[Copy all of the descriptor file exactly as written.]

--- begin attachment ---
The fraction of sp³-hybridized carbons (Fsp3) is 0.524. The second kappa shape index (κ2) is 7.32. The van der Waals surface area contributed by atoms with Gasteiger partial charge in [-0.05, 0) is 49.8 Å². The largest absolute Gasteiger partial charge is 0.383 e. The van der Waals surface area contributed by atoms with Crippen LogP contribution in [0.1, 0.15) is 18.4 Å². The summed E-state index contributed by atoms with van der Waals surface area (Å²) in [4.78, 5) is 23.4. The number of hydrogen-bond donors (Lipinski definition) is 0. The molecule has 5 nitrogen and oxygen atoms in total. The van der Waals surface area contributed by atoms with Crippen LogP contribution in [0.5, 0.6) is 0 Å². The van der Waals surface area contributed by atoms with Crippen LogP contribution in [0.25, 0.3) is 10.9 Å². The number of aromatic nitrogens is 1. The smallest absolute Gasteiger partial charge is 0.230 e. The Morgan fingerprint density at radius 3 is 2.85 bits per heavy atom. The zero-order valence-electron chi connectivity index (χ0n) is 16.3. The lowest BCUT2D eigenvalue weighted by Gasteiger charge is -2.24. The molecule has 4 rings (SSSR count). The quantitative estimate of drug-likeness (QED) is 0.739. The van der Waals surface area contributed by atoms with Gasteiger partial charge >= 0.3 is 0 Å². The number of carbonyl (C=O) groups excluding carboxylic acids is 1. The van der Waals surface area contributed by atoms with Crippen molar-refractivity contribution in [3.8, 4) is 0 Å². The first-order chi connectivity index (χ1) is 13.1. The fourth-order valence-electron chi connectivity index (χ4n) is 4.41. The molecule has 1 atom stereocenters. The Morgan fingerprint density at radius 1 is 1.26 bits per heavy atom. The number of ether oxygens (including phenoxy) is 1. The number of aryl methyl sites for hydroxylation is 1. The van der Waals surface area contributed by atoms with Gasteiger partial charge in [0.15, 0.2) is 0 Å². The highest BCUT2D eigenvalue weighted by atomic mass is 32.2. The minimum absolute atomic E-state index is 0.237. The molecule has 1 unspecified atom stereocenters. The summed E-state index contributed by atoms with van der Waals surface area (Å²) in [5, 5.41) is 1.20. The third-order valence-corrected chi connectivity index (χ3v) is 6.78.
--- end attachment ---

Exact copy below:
The fraction of sp³-hybridized carbons (Fsp3) is 0.524. The second kappa shape index (κ2) is 7.32. The van der Waals surface area contributed by atoms with Gasteiger partial charge in [-0.05, 0) is 49.8 Å². The largest absolute Gasteiger partial charge is 0.383 e. The van der Waals surface area contributed by atoms with Crippen LogP contribution in [0.1, 0.15) is 18.4 Å². The summed E-state index contributed by atoms with van der Waals surface area (Å²) in [4.78, 5) is 23.4. The number of hydrogen-bond donors (Lipinski definition) is 0. The molecule has 5 nitrogen and oxygen atoms in total. The van der Waals surface area contributed by atoms with Crippen LogP contribution in [0.5, 0.6) is 0 Å². The van der Waals surface area contributed by atoms with Crippen LogP contribution in [0.25, 0.3) is 10.9 Å². The number of aromatic nitrogens is 1. The smallest absolute Gasteiger partial charge is 0.230 e. The Morgan fingerprint density at radius 3 is 2.85 bits per heavy atom. The zero-order valence-electron chi connectivity index (χ0n) is 16.3. The lowest BCUT2D eigenvalue weighted by Gasteiger charge is -2.24. The molecule has 4 rings (SSSR count). The quantitative estimate of drug-likeness (QED) is 0.739. The van der Waals surface area contributed by atoms with Gasteiger partial charge >= 0.3 is 0 Å². The number of carbonyl (C=O) groups excluding carboxylic acids is 1. The van der Waals surface area contributed by atoms with Crippen molar-refractivity contribution in [3.8, 4) is 0 Å². The first-order chi connectivity index (χ1) is 13.1. The fourth-order valence-electron chi connectivity index (χ4n) is 4.41. The molecule has 1 atom stereocenters. The Morgan fingerprint density at radius 1 is 1.26 bits per heavy atom. The number of ether oxygens (including phenoxy) is 1. The number of aryl methyl sites for hydroxylation is 1. The van der Waals surface area contributed by atoms with Gasteiger partial charge in [0.15, 0.2) is 0 Å². The highest BCUT2D eigenvalue weighted by atomic mass is 32.2. The minimum absolute atomic E-state index is 0.237. The molecule has 1 unspecified atom stereocenters. The summed E-state index contributed by atoms with van der Waals surface area (Å²) in [5, 5.41) is 1.20. The third-order valence-corrected chi connectivity index (χ3v) is 6.78.